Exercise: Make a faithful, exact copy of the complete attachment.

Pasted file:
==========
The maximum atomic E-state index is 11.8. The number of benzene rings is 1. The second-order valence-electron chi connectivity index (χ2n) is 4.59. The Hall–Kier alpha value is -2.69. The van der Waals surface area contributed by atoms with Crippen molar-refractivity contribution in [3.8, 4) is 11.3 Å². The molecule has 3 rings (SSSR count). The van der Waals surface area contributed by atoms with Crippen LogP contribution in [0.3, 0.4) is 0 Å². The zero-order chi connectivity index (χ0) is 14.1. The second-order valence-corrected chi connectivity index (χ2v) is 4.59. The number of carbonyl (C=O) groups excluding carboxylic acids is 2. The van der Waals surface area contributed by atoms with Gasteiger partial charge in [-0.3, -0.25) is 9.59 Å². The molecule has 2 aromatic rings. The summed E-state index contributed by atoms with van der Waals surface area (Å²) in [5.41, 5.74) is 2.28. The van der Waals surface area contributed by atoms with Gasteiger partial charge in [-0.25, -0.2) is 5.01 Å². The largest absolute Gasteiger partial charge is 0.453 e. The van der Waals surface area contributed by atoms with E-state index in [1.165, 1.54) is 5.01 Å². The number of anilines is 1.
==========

The maximum atomic E-state index is 11.8. The number of benzene rings is 1. The second-order valence-electron chi connectivity index (χ2n) is 4.59. The Hall–Kier alpha value is -2.69. The van der Waals surface area contributed by atoms with Crippen molar-refractivity contribution in [3.8, 4) is 11.3 Å². The molecule has 3 rings (SSSR count). The van der Waals surface area contributed by atoms with Crippen LogP contribution in [0.3, 0.4) is 0 Å². The zero-order chi connectivity index (χ0) is 14.1. The second-order valence-corrected chi connectivity index (χ2v) is 4.59. The number of carbonyl (C=O) groups excluding carboxylic acids is 2. The van der Waals surface area contributed by atoms with Gasteiger partial charge in [-0.3, -0.25) is 9.59 Å². The molecule has 2 aromatic rings. The summed E-state index contributed by atoms with van der Waals surface area (Å²) in [5.41, 5.74) is 2.28. The van der Waals surface area contributed by atoms with Gasteiger partial charge in [-0.25, -0.2) is 5.01 Å². The largest absolute Gasteiger partial charge is 0.453 e. The van der Waals surface area contributed by atoms with E-state index in [1.165, 1.54) is 5.01 Å². The number of anilines is 1.